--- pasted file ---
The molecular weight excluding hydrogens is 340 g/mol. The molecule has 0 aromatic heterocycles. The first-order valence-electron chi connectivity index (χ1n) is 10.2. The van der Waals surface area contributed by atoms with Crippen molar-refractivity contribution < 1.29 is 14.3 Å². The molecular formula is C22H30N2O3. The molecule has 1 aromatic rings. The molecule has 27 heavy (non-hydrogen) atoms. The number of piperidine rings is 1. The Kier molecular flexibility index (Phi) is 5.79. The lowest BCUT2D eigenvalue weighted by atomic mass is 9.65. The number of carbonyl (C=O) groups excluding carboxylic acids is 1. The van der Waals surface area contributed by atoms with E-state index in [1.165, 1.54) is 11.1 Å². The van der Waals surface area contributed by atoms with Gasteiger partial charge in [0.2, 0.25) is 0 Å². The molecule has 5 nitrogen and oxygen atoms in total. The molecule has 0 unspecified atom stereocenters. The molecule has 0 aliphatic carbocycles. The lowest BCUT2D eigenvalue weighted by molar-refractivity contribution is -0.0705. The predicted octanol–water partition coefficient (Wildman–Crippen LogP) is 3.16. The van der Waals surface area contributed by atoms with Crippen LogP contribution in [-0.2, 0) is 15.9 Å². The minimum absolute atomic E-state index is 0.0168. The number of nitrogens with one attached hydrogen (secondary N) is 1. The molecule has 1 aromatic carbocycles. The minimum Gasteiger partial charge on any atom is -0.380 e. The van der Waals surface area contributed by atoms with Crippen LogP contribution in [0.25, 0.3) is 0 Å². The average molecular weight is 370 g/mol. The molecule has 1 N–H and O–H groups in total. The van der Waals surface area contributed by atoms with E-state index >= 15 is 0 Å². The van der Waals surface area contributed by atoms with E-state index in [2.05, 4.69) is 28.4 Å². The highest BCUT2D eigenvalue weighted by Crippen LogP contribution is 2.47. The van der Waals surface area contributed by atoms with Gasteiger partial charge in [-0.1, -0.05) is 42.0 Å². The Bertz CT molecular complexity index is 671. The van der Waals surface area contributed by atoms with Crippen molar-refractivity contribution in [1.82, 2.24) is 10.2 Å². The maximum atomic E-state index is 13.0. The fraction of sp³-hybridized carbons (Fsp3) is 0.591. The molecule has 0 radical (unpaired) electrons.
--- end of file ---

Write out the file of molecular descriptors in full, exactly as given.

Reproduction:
The molecular weight excluding hydrogens is 340 g/mol. The molecule has 0 aromatic heterocycles. The first-order valence-electron chi connectivity index (χ1n) is 10.2. The van der Waals surface area contributed by atoms with Crippen molar-refractivity contribution < 1.29 is 14.3 Å². The molecular formula is C22H30N2O3. The molecule has 1 aromatic rings. The molecule has 27 heavy (non-hydrogen) atoms. The number of piperidine rings is 1. The Kier molecular flexibility index (Phi) is 5.79. The lowest BCUT2D eigenvalue weighted by atomic mass is 9.65. The number of carbonyl (C=O) groups excluding carboxylic acids is 1. The van der Waals surface area contributed by atoms with E-state index in [1.165, 1.54) is 11.1 Å². The van der Waals surface area contributed by atoms with Gasteiger partial charge in [0.2, 0.25) is 0 Å². The molecule has 5 nitrogen and oxygen atoms in total. The molecule has 0 unspecified atom stereocenters. The molecule has 0 aliphatic carbocycles. The lowest BCUT2D eigenvalue weighted by molar-refractivity contribution is -0.0705. The predicted octanol–water partition coefficient (Wildman–Crippen LogP) is 3.16. The van der Waals surface area contributed by atoms with Crippen LogP contribution in [-0.2, 0) is 15.9 Å². The minimum absolute atomic E-state index is 0.0168. The number of nitrogens with one attached hydrogen (secondary N) is 1. The molecule has 1 aromatic carbocycles. The minimum Gasteiger partial charge on any atom is -0.380 e. The van der Waals surface area contributed by atoms with Crippen LogP contribution in [0.25, 0.3) is 0 Å². The average molecular weight is 370 g/mol. The molecule has 1 N–H and O–H groups in total. The van der Waals surface area contributed by atoms with E-state index >= 15 is 0 Å². The van der Waals surface area contributed by atoms with E-state index in [2.05, 4.69) is 28.4 Å². The highest BCUT2D eigenvalue weighted by Crippen LogP contribution is 2.47. The van der Waals surface area contributed by atoms with Gasteiger partial charge in [-0.1, -0.05) is 42.0 Å². The Bertz CT molecular complexity index is 671. The van der Waals surface area contributed by atoms with Crippen molar-refractivity contribution in [1.82, 2.24) is 10.2 Å². The maximum atomic E-state index is 13.0. The fraction of sp³-hybridized carbons (Fsp3) is 0.591. The molecule has 0 radical (unpaired) electrons.